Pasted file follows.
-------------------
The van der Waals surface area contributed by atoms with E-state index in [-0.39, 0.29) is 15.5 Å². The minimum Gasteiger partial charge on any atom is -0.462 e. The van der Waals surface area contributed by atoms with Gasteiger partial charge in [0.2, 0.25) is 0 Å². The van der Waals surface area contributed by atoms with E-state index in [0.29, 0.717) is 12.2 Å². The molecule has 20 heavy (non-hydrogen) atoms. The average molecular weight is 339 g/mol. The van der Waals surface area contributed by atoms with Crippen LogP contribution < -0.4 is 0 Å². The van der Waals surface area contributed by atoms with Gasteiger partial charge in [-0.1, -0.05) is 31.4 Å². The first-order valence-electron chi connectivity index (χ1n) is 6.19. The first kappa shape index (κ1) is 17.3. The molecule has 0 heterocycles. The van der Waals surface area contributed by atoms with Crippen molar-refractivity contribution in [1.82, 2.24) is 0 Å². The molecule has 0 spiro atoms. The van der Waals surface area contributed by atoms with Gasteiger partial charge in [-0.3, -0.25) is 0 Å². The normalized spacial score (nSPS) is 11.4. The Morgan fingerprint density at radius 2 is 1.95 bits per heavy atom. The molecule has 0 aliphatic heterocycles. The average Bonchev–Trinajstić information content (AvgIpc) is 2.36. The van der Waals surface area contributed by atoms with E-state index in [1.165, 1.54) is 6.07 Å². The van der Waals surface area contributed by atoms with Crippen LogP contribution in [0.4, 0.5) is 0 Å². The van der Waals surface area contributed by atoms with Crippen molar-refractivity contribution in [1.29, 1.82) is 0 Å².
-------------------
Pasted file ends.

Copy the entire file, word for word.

The van der Waals surface area contributed by atoms with E-state index in [-0.39, 0.29) is 15.5 Å². The minimum Gasteiger partial charge on any atom is -0.462 e. The van der Waals surface area contributed by atoms with Gasteiger partial charge in [0.2, 0.25) is 0 Å². The van der Waals surface area contributed by atoms with E-state index in [0.29, 0.717) is 12.2 Å². The molecule has 20 heavy (non-hydrogen) atoms. The average molecular weight is 339 g/mol. The van der Waals surface area contributed by atoms with Crippen LogP contribution < -0.4 is 0 Å². The van der Waals surface area contributed by atoms with Gasteiger partial charge in [-0.1, -0.05) is 31.4 Å². The first-order valence-electron chi connectivity index (χ1n) is 6.19. The first kappa shape index (κ1) is 17.3. The molecule has 0 heterocycles. The van der Waals surface area contributed by atoms with Crippen molar-refractivity contribution in [1.82, 2.24) is 0 Å². The molecule has 0 spiro atoms. The van der Waals surface area contributed by atoms with Gasteiger partial charge in [-0.3, -0.25) is 0 Å². The normalized spacial score (nSPS) is 11.4. The Morgan fingerprint density at radius 2 is 1.95 bits per heavy atom. The molecule has 0 aliphatic heterocycles. The average Bonchev–Trinajstić information content (AvgIpc) is 2.36. The van der Waals surface area contributed by atoms with E-state index in [1.165, 1.54) is 6.07 Å². The van der Waals surface area contributed by atoms with Crippen LogP contribution in [0.4, 0.5) is 0 Å². The van der Waals surface area contributed by atoms with Crippen molar-refractivity contribution in [1.29, 1.82) is 0 Å².